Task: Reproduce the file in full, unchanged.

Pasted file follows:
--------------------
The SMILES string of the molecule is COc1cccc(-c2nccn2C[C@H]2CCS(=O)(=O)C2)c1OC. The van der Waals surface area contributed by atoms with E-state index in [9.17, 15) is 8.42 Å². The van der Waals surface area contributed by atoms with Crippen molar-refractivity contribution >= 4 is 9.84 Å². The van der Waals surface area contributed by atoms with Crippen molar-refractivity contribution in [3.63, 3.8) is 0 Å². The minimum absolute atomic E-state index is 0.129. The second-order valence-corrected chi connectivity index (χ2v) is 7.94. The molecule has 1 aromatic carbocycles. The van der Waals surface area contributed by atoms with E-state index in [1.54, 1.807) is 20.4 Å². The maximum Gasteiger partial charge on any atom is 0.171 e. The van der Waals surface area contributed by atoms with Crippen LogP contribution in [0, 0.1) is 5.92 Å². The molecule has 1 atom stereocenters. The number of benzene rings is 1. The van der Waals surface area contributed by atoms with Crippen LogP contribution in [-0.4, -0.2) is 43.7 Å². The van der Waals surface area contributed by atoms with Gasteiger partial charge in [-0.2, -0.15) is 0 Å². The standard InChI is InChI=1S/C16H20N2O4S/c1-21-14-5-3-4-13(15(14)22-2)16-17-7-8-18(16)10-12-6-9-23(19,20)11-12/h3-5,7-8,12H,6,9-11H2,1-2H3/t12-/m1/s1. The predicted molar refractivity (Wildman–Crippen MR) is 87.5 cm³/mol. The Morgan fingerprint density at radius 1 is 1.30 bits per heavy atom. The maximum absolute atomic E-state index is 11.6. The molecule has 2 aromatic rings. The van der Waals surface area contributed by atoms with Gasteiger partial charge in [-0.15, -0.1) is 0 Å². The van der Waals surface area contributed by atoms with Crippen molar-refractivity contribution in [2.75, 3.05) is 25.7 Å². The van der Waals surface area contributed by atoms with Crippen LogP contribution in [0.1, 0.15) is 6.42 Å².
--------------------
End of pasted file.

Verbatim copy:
The SMILES string of the molecule is COc1cccc(-c2nccn2C[C@H]2CCS(=O)(=O)C2)c1OC. The van der Waals surface area contributed by atoms with E-state index in [9.17, 15) is 8.42 Å². The van der Waals surface area contributed by atoms with Crippen molar-refractivity contribution >= 4 is 9.84 Å². The van der Waals surface area contributed by atoms with Crippen molar-refractivity contribution in [3.63, 3.8) is 0 Å². The minimum absolute atomic E-state index is 0.129. The second-order valence-corrected chi connectivity index (χ2v) is 7.94. The molecule has 1 aromatic carbocycles. The van der Waals surface area contributed by atoms with E-state index in [1.54, 1.807) is 20.4 Å². The maximum Gasteiger partial charge on any atom is 0.171 e. The van der Waals surface area contributed by atoms with Crippen LogP contribution in [0, 0.1) is 5.92 Å². The molecule has 1 atom stereocenters. The number of benzene rings is 1. The van der Waals surface area contributed by atoms with Crippen LogP contribution in [-0.4, -0.2) is 43.7 Å². The van der Waals surface area contributed by atoms with Gasteiger partial charge in [-0.2, -0.15) is 0 Å². The standard InChI is InChI=1S/C16H20N2O4S/c1-21-14-5-3-4-13(15(14)22-2)16-17-7-8-18(16)10-12-6-9-23(19,20)11-12/h3-5,7-8,12H,6,9-11H2,1-2H3/t12-/m1/s1. The predicted molar refractivity (Wildman–Crippen MR) is 87.5 cm³/mol. The Morgan fingerprint density at radius 1 is 1.30 bits per heavy atom. The maximum absolute atomic E-state index is 11.6. The molecule has 2 aromatic rings. The van der Waals surface area contributed by atoms with Gasteiger partial charge in [-0.15, -0.1) is 0 Å². The van der Waals surface area contributed by atoms with Crippen molar-refractivity contribution in [2.75, 3.05) is 25.7 Å². The van der Waals surface area contributed by atoms with Crippen LogP contribution in [0.1, 0.15) is 6.42 Å².